previous next
And deriding the Greeks still further, he says, that Themistocles, who was called another Ulysses for his wisdom, was so blind that he could not foresee what was fit to be done; but that Artemisia, who was of the same city with Herodotus, without being taught by any one, but by her own consideration, said thus to Xerxes: ‘The Greeks will not long be able to hold out against you, but you will scatter them, and they will flee to their own cities; nor is it probable, if you march your army by land to Peloponnesus, that they will sit still, or take care to fight at sea for the Athenians. But if you make haste to give them a naval battle, I fear lest your fleets receiving damage may prove also very prejudicial to your land-forces.’ 1 Certainly Herodotus wanted nothing but verses to make Artemisia another Sibyl, so exactly prophesying of things to come. Therefore Xerxes also delivered his sons to her to be carried to Ephesus; for he had (it seems) forgot to bring women with him from Susa, if indeed the boys wanted a train of female attendants.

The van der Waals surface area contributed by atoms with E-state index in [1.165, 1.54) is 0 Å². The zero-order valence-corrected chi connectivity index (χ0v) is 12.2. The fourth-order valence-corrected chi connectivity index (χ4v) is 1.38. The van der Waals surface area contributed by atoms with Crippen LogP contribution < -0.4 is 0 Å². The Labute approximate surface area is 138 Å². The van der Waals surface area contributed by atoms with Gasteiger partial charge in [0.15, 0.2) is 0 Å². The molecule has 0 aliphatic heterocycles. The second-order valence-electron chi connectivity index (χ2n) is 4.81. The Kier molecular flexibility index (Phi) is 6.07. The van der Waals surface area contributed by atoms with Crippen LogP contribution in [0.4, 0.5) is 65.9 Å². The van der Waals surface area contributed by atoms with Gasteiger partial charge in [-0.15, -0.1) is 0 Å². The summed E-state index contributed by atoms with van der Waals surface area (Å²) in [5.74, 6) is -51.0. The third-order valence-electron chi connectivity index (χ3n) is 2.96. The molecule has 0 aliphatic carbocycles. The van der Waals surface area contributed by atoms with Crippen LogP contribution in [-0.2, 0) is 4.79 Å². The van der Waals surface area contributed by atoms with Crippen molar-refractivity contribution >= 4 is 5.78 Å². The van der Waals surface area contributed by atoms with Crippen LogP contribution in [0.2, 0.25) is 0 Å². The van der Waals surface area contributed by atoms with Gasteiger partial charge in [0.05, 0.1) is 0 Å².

1 Herod. VIII. 68.

Creative Commons License
This work is licensed under a Creative Commons Attribution-ShareAlike 3.0 United States License.

An XML version of this text is available for download, with the additional restriction that you offer Perseus any modifications you make. Perseus provides credit for all accepted changes, storing new additions in a versioning system.

load focus Greek (Gregorius N. Bernardakis, 1893)
hide Display Preferences
Greek Display:
Arabic Display:
View by Default:
Browse Bar: